Tuesday, July 13, 2010

To Kill a Mockingbird – 50 Years Later

The very special independent book store, Vroman’s in Pasadena, always puts on excellent author events, and Sunday night’s was no exception. Kerry Madden, YA novelist of the Maggie Valley series and author of Up Close: Harper Lee, was there in honor of To Kill a Mockingbird’s 50th Anniversary. Kerry presented a great talk and a slide show, followed by a book signing and refreshments: hoop cheese (a wagon wheel of cheese) and coca cola, the Alabama snacks of Harper Lee and Truman Capote.

I first heard Kerry, a wonderfully entertaining speaker, last year at a meeting of the Writer to Writer group. She spoke then of working on Harper Lee’s story, and her enthusiasm and the wonderful stories of her research with Harper Lee’s school friends and neighbors have not waned. She gathered so much information on her subject that her editor had to say ‘no more!’ there wasn’t room. She hopes to put the rest in a second book. Kerry’s article On the Trail of Harper Lee appeared in the July 11 edition of the Los Angeles Times.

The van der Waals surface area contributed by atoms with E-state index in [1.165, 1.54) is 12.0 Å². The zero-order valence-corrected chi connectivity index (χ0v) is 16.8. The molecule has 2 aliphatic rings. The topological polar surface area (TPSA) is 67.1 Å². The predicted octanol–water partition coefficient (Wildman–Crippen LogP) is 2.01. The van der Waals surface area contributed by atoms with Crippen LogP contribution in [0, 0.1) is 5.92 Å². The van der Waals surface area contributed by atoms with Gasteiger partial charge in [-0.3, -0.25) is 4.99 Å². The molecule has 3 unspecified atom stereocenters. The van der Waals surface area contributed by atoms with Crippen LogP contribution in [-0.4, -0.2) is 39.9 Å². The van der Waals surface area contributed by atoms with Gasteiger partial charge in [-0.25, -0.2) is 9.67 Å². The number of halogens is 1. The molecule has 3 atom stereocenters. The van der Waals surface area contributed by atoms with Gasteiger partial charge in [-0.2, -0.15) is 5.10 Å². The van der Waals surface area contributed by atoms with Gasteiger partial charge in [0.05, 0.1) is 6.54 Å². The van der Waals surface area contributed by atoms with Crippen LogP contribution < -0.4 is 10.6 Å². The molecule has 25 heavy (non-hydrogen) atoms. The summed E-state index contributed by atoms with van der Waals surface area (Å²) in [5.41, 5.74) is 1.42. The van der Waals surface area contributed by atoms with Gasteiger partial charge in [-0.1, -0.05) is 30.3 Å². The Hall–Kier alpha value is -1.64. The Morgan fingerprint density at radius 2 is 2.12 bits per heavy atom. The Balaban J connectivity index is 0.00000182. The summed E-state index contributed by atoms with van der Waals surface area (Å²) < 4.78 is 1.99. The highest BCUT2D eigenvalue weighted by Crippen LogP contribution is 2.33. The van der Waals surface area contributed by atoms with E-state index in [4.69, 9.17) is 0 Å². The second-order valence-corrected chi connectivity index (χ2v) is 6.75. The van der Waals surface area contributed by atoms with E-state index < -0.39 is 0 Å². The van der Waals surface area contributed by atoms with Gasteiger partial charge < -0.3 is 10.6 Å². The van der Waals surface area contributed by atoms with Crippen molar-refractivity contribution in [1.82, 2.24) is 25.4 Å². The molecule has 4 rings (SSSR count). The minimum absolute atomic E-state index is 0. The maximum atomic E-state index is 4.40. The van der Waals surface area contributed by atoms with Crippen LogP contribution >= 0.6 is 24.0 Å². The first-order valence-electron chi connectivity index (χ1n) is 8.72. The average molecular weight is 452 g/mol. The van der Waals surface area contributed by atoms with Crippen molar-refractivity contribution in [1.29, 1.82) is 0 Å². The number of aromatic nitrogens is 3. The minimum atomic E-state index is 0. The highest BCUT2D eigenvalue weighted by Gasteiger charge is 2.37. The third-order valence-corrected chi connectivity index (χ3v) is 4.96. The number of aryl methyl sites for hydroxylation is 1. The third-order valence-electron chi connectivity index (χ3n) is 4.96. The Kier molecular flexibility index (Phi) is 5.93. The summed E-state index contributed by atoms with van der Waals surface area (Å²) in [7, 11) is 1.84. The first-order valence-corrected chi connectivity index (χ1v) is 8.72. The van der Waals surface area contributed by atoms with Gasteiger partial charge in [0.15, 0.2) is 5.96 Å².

So many people cite Mockingbird as one of their all-time favorite books. I know I do. I first read it in high school and found it, and the excellent movie made from it, inspiring and amazing. The characterization and movie depiction of young Scout reminded me of a picture I have of my mother as a child in rural Arkansas. (Someone – my young-artist mother? – appears to have added birds to the photo!) Apparently my mother had been a feisty, sassy child and she related some decidedly Scout-like memories.

As many others apparently did, I named my pet Scout.

I was so taken with To Kill a Mockingbird that I spent a great deal of time going through the book page by page, simplifying and translating some very-American phrases and slang, so I could send the book to my pen pal boyfriend in Germany. I am sure there was a German translation he could have read, but he liked to work on his English and we often wrote about books we read. As a future writer, I think the exercise served me well. Such a deep study and analysis of Lee’s work was valuable for me, and such was the excellence of the writing that I never grew tired of the process. It served to turn the book even more into the old-and-specially-treasured friend I still find it to be.

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